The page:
MALTA’S HISTORY AND DEFENCE

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Matteo Perez D’Aleccio’s painting of the Turkish assault on the Post of Castille (21st August, 1565)

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Map of Malta by Johan Jacob Muller dated 1743-90

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Knights of St. John.

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Knights of St. John.

Malta’s history has been one of occupation by other countries in order to gain an advantage within the Mediterranean for economic and military importance. Ever since earliest recorded times Malta has been looked upon as “the navel of the inland sea”, long providing a natural bridge between Europe and Africa. Malta has been inhabited since as early as 4000 B.C. By 218 B.C. it was ruled by the Roman Empire. During the period of Roman control it is said that Saint Paul was shipwrecked on the island in A.D. 59 and converted the population to Christianity. The Romans remained in control of Malta, or “Melita” as they called it, until it was taken over by Arabs in A.D. 870 The Arabs held the island until 1091 when the Norman ruler of Sicily defeated them. With the Arab defeat Roman Catholicism was reestablished. During and after the Middle Ages the island again gained importance within the Mediterranean. The Ottoman Empire attempted to capture the islands from the Knights of St. John, who held Malta for close to 270 years, in the Great Siege of 1565. During this siege the Knights held off the Turkish fleet from May to September of that year. The Knights would continue to hold the islands until surrendering them to Napoleon and the French in 1798. Britain would next blockade Malta and then occupy the island in 1800.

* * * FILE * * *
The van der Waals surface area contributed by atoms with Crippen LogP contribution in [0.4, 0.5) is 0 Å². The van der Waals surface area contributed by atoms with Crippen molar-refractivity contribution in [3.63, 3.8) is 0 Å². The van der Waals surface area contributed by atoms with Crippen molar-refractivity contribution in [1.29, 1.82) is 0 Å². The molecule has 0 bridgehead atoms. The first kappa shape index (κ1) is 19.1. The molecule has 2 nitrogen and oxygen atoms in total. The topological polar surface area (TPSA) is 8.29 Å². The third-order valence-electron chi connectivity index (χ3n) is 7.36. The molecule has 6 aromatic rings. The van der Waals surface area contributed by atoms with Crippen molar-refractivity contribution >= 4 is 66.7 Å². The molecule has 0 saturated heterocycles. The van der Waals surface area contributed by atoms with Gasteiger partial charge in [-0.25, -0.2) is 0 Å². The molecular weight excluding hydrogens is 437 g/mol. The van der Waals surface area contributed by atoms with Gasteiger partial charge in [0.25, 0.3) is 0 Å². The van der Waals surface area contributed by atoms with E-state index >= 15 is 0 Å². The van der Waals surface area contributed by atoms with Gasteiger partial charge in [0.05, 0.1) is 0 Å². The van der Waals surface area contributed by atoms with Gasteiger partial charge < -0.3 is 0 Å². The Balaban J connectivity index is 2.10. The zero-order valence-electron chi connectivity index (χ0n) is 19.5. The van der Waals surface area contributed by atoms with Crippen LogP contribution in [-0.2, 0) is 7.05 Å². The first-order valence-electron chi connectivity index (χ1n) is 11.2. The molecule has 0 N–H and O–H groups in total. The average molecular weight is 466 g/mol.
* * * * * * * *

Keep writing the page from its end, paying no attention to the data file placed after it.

Malta’s location in the central Mediterranean Sea made it as important strategically as Gibraltar was to the British. Gibraltar controlled access to the Mediterranean Sea. Malta, however, was able to provide the British with the ability to control access to three seas; the Western Mediterranean, the Adriatic, and the Aegean through the Eastern Mediterranean. Because of Britain’s naval strength it was able to influence the strategic actions of the three powers that bordered the Mediterranean; France, Spain, and Italy. As long as Great Britain possessed Malta and Gibraltar it would be the dominant sea power in the Mediterranean.

Malta had been the most important British naval base in the Mediterranean since its capture from the French. It possessed a dry dock and complete repair facilities capable of handling the largest ships in the service of the Royal Navy. It also had ample equipment reserves and resources, sufficient to maintain the British Mediterranean Fleet that was based at Malta and which, between World War I and World War II, was second in strength only to the Home Fleet. The security of the base, symbolized by the presence of up to four battleships and their attendant cruisers and destroyers anchored in Grand Harbour, seemed unshakeable until the mid-1930s.